Stalking May Be Defined as Any Sort Term Paper

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Stalking may be defined as any sort of unwanted contact a person called the stalker makes on the intended victim, which could directly or indirectly cause one or more of the following criminal actions, which are fear of death, sexual contact which is of criminal nature, assault, kidnapping, injury and damage to property. (Stalking: Nearly all stalkers are afflicted with some form of mental or emotional problem. A stalker will travel any distance across a town or around the country or even across continents to pursue the victim. A normal person will not continue to pursue a person in the face of rejection. Stalkers can be classified into three major groups, irrespective of how severe the mental disorder is. The three are Simple Obsession, Love Obsession and Other. (Forms of Stalking)

A Simple Obsession stalker would have had a previous intimate relationship with the victim. Many a time the victim would have tried to terminate the relationship, but the stalker would have rejected it. These stalkers are likely to have personality disorders, which could include being emotionally immature, extremely jealous, sense of insecurity coupled with low self-esteem and many a time a feeling of powerlessness without the relationship. Such a stalker aims at rejuvenating the lost relationship with the victim, since there is the belief that they would not survive without that specific person. This class of stalker is likely to be domineering and abusive to the partners during the period of the relationship as this is a way they use to bolster their low self-esteem. This control in the relationship provides the stalker with a sense of power that they cannot find elsewhere and so their worst fear is losing people over whom they can exert control. (Forms of Stalking)

It is this fear at the end of the relationship, of being a person without self-worth and identity that causes out of desperation, this class of stalker to begin stalking in an attempt to regain their partner and the basis for power. This total dependence on the partner is what the dangerous aspect of these stalkers is. Willing to go to any length to get their partner back and then failing they could become suicidal or want to kill the partner that has left them. It is not likely that the stalking would start with violence. It is likely to start with attempts at cajoling the victim into returning to the relationship and from here on it is likely to escalate. Many a time these stalkers are likely to follow through with their threats to kill the victim and then commit suicide. To them it is better to die, than live a life of humiliation seeing the victim leaving them for someone else and having to face their own powerlessness.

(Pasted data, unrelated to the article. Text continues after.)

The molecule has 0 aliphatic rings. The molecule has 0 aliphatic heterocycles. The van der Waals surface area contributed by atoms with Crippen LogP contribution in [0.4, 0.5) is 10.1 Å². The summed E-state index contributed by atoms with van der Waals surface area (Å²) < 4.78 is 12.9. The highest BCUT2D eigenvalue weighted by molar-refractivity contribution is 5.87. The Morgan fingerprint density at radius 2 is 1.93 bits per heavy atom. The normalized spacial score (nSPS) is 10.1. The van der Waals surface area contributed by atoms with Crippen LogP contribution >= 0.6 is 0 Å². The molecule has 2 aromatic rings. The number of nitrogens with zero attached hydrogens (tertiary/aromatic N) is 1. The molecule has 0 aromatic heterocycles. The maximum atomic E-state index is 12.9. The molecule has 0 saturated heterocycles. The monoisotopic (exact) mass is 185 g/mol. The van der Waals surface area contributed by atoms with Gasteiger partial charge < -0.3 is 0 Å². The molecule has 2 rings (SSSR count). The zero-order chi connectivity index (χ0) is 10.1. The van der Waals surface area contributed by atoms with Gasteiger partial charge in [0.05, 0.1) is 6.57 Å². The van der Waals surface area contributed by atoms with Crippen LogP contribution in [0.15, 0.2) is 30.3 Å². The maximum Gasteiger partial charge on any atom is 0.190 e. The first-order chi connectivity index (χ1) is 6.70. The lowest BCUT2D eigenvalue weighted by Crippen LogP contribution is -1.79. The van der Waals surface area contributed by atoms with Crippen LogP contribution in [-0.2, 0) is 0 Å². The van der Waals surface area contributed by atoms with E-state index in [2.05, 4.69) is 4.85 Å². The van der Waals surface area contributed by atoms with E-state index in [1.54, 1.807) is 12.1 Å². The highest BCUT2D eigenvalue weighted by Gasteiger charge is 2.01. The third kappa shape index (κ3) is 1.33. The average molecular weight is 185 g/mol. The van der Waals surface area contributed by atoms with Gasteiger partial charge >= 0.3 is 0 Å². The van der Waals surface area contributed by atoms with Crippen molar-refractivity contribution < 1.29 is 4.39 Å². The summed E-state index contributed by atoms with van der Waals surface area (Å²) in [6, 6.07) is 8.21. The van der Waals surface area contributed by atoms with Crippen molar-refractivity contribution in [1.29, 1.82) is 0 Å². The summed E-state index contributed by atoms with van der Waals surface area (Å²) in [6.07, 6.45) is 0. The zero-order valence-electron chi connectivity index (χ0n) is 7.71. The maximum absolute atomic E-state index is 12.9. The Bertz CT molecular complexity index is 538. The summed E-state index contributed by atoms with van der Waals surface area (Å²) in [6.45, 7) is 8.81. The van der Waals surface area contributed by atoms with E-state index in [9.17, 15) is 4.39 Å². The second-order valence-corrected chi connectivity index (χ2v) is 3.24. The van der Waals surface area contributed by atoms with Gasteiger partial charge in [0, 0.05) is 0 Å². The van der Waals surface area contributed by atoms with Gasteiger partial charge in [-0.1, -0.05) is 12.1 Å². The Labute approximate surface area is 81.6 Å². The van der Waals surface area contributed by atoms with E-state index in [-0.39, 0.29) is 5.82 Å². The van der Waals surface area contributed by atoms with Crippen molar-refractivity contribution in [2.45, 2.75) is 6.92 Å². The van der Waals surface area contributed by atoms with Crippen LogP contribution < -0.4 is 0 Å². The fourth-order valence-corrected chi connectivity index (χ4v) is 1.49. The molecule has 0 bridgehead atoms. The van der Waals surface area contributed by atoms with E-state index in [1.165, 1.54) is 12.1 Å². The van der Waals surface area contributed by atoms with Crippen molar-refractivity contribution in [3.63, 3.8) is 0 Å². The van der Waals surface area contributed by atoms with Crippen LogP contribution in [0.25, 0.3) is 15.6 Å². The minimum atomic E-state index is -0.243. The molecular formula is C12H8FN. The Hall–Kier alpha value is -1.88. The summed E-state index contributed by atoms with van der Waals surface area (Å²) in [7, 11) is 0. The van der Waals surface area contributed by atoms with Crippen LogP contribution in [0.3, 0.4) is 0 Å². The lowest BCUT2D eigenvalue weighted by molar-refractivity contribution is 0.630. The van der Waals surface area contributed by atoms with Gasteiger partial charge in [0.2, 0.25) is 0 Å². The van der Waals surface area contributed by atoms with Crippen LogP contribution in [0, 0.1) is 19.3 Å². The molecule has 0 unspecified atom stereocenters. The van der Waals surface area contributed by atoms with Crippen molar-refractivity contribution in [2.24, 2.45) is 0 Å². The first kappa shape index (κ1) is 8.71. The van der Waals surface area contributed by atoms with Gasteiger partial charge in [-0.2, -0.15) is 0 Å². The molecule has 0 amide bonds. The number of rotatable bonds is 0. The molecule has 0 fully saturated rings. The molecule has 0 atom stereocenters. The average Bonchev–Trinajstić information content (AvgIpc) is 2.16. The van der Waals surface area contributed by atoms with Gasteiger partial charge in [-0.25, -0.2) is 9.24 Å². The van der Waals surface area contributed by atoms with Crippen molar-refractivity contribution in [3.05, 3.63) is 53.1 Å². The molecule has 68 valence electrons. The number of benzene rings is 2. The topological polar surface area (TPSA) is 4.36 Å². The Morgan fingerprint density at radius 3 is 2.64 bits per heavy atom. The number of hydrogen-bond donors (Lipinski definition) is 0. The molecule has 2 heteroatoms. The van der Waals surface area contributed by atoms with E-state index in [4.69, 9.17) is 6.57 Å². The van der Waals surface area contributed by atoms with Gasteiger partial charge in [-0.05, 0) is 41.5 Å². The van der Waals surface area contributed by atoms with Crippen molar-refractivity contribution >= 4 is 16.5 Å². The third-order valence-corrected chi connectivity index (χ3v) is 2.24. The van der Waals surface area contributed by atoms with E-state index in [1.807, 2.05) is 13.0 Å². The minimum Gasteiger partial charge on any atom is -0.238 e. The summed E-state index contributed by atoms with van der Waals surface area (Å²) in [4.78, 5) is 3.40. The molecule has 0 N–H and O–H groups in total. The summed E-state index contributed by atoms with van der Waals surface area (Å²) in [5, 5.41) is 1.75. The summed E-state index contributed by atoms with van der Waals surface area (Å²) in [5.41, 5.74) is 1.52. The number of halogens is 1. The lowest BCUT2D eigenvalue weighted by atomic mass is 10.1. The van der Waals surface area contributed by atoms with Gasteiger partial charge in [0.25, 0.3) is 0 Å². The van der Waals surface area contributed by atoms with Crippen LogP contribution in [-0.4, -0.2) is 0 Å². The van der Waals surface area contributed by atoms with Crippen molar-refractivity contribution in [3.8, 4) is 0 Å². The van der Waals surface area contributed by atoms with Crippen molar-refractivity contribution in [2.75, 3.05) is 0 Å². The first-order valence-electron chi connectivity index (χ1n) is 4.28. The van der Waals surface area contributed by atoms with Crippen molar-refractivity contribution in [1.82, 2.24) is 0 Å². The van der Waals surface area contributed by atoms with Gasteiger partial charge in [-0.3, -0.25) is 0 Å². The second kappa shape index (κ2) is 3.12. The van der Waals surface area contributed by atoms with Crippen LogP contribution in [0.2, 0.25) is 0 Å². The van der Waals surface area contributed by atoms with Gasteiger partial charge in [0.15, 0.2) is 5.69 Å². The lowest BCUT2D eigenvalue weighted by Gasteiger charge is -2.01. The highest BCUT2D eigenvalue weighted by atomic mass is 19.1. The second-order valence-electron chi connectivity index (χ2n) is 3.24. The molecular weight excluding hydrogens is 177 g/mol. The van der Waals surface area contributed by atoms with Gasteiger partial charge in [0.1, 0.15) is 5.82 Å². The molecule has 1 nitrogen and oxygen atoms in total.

Love Obsession stalkers are individuals who get obsessed with a person with whom they have had no prior intimate or close relationship. The victim could be a friend, a business acquaintance, or a person they have met on one occasion or even a total stranger. These stalkers could believe that a special and magical relationship exists between them and their victims. Any success in contacting the victim reinforces this relationship and any wavering is considered an invitation to continue. They are quite likely to see sexual meanings in neutral responses from their victims. These stalkers are quite likely to live lonely and emotionally void lives. Failed relationships are seen in these stalkers. A majority of them suffer from erotomania. They believe that they are the object of intense love, normally from a person of higher socio-economic status than them or some celebrity. They also believe that for some external influence this affection would be displayed. They fantasize a full relationship with the victim. (Forms of Stalking)

It is when they attempt to act out this fantasy in real life that they expect the victim to respond in the same manner. When this does not happen this stalker responds with threat and intimidation and when these also do not meet their expectations they can become violent and even deadly. The next class of stalkers is the others class and they do not harass their victims out of love or hate. It is more a form a revenge for some action against the stalker real or illusionary. This form of stalking could even be a form of protest. This is the smallest group consisting of stalkers arising from the requirement for revenge or demonstrating protest, yet they can be dangerous and could even cause the death of the victim.